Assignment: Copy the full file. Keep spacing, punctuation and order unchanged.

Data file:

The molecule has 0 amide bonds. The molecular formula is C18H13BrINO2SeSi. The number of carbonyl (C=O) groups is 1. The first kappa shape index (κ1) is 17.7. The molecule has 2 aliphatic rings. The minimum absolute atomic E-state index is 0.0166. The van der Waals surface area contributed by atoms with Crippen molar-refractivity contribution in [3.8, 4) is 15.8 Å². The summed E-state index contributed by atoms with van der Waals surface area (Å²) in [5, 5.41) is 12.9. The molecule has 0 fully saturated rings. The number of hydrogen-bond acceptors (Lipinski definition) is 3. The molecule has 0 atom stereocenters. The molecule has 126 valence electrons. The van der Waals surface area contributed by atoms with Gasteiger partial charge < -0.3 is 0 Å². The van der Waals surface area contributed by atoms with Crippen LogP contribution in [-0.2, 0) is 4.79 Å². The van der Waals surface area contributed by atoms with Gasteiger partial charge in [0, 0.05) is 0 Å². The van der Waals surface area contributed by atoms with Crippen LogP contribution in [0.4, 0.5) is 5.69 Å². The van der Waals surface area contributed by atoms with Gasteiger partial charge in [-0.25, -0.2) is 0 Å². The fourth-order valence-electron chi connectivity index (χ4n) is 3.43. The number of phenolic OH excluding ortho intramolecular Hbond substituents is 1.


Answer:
The molecule has 0 amide bonds. The molecular formula is C18H13BrINO2SeSi. The number of carbonyl (C=O) groups is 1. The first kappa shape index (κ1) is 17.7. The molecule has 2 aliphatic rings. The minimum absolute atomic E-state index is 0.0166. The van der Waals surface area contributed by atoms with Crippen molar-refractivity contribution in [3.8, 4) is 15.8 Å². The summed E-state index contributed by atoms with van der Waals surface area (Å²) in [5, 5.41) is 12.9. The molecule has 0 fully saturated rings. The number of hydrogen-bond acceptors (Lipinski definition) is 3. The molecule has 0 atom stereocenters. The molecule has 126 valence electrons. The van der Waals surface area contributed by atoms with Gasteiger partial charge < -0.3 is 0 Å². The van der Waals surface area contributed by atoms with Crippen LogP contribution in [-0.2, 0) is 4.79 Å². The van der Waals surface area contributed by atoms with Gasteiger partial charge in [0, 0.05) is 0 Å². The van der Waals surface area contributed by atoms with Crippen LogP contribution in [0.4, 0.5) is 5.69 Å². The van der Waals surface area contributed by atoms with Gasteiger partial charge in [-0.25, -0.2) is 0 Å². The fourth-order valence-electron chi connectivity index (χ4n) is 3.43. The number of phenolic OH excluding ortho intramolecular Hbond substituents is 1.